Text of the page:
This morning I hadn't been awake five minutes when I wanted to get back in bed. I knew it was going to be one of those days. Once the boys launched and Garry went to work ("Be a good girl, OK?") I forced myself to shower and get ready for the day, just in case I got summoned to the school or the hospital or federal court on a moment's notice.
That's as far as I got before giving up.
While I was in the shower, Lexi found Garry's Vicodin prescription and was distributing pills to her stuffed animals. While I dried my hair the kids stripped my bed of sheets, blankets, and pillows. Lexi absconded with the spatula I used for measuring some peanut butter and smeared it all over herself and the office wall.
Later, while I was mulling over the swimming lesson schedule and my ability to participate in a summertime "mom camp" that meets only during nap time, my pint-sized partners in crime got into the graham crackers and applesauce and, presumably because Sesame Street was on in my bedroom, ground both into my bedroom carpet, the walls, my bed sheets, their hair, the little potty, and their clothes. When Gavin started using applesauce like lotion for his legs and feet, I declared myself fed up and threw both of the little miscreants in the bath tub.
I decided to keep a safe distance so I wouldn't ring their necks. While they splashed and laughed and played, I sat in a room across the hall. I checked on them every other minute. I know it's bad mothering to behave in such a way. It is also bad mothering to string children up by their toenails from the curtain rod, so I picked the lesser of two evils.
When two streaking toddlers bounded out of the bathroom, I set about collecting items to cover Lexi's nakedness. I sent Gavin downstairs to collect his own clothing. A minute later he ran up to me and yelled, "The ceiling is raining! The ceiling is raining!" Oh, that is just a sentence I did not want to hear. I trudged down the stairs to investigate.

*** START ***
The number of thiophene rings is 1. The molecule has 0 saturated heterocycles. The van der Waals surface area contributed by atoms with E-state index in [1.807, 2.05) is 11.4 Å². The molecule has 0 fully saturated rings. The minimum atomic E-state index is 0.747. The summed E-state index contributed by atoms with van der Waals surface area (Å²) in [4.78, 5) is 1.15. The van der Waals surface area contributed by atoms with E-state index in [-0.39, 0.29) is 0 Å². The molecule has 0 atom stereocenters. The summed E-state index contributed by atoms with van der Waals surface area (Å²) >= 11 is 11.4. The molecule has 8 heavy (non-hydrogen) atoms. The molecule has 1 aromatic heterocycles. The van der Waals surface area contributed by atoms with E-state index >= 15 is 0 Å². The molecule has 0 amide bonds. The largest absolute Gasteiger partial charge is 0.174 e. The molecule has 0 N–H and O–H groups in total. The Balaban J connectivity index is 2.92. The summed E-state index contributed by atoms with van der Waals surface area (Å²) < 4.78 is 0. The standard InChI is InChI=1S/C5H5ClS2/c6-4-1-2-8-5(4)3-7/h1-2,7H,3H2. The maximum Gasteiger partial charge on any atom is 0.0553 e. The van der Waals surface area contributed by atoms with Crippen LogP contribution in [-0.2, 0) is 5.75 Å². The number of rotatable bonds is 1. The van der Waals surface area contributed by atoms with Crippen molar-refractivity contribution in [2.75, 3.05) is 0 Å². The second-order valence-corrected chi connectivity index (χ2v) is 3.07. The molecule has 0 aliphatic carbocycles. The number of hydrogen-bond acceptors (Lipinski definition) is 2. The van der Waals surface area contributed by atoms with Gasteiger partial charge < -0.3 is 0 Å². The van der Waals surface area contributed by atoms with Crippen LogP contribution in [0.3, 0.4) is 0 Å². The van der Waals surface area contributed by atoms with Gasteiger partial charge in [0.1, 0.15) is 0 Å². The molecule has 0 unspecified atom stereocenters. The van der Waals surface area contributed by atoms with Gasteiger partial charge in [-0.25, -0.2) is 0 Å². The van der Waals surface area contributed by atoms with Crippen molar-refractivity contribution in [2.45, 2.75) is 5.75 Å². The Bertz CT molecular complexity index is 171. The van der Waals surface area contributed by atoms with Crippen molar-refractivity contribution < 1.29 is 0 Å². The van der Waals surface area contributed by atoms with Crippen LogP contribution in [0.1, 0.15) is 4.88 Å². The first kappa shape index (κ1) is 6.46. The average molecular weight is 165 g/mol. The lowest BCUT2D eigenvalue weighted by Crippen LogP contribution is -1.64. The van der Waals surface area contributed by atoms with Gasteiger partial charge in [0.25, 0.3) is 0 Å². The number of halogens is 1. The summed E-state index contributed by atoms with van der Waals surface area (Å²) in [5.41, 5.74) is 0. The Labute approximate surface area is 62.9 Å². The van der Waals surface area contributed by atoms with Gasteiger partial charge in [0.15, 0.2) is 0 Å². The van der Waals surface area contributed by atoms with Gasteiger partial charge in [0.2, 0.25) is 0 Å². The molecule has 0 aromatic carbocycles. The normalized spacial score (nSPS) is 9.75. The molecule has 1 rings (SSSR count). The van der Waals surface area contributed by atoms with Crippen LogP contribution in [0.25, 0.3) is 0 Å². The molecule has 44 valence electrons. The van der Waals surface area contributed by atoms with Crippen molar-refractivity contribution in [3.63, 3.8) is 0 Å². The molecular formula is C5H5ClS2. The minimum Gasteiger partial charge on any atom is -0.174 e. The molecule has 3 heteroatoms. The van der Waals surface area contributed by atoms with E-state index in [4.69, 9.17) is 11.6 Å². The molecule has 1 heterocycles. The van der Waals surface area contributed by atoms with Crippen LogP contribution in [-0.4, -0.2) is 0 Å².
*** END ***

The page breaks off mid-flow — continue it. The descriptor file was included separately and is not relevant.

The ceiling above the dryer was, indeed, raining. I grabbed an empty laundry basket to collect the drips and drops. Then, naturally, I called Garry, who jumped in the car and came home (we love his five-minute commute). I couldn't quite determine the source of the water. The washer was running but didn't seem to be the culprit. The kids had just bathed upstairs, but not directly above the laundry closet. The ceiling and walls were not wet, and yet water steadily dripped from the molding around the laundry closet doors. I was stumped.
Then the phone rang. It was the school. Glad that I had showered but still filled with trepidation, I answered. It was Mrs. Reynolds, the TAG (Talented and Gifted) coordinator, calling to talk about a detour in Zach's accelerated math program. While she informed me of a significant snag in the school's ability to meet Zach's needs, Garry got home and inspected the water situation. He discovered a tripped breaker. I learned about math scheduling. He tested the washing machine drain. I got bad news about middle school. It was all so very fun.
Eventually I took my phone conversation upstairs and found four sopping wet towels and two sopping wet bath mats on the bathroom floor. My dear children had pulled them all into the bathtub and then plopped them back on the floor. In the end, we decided that this little mess was the source of the basement rain. Running another load of wash didn't bring back the dripping ceiling. We hope this is the end of the water crisis.
This week we had to have the clutch on our Honda Accord replaced. In 13 years this is our only significant car repair, so we feel blessed, but that didn't make the repair bill any cheaper. We also hired a construction crew to rip out and replace our backyard fence. While we are excited about this major improvement to our property, we have been without a back fence for four days and progress has been slowed down by bad weather. It seems that many expensive and difficult things are all crashing at once.
While Garry was home, I had a serious wave of nausea. I took advantage of parental back-up (along with some Zofran) and laid down on the couch for a while. As I reviewed the events of the day, I suddenly started laughing hysterically. It was one of those laugh-hard-or-cry-hard moments, and honestly I'm not sure which one was really happening. Garry patted my head and said, "When it rains, it really pours, doesn't it?"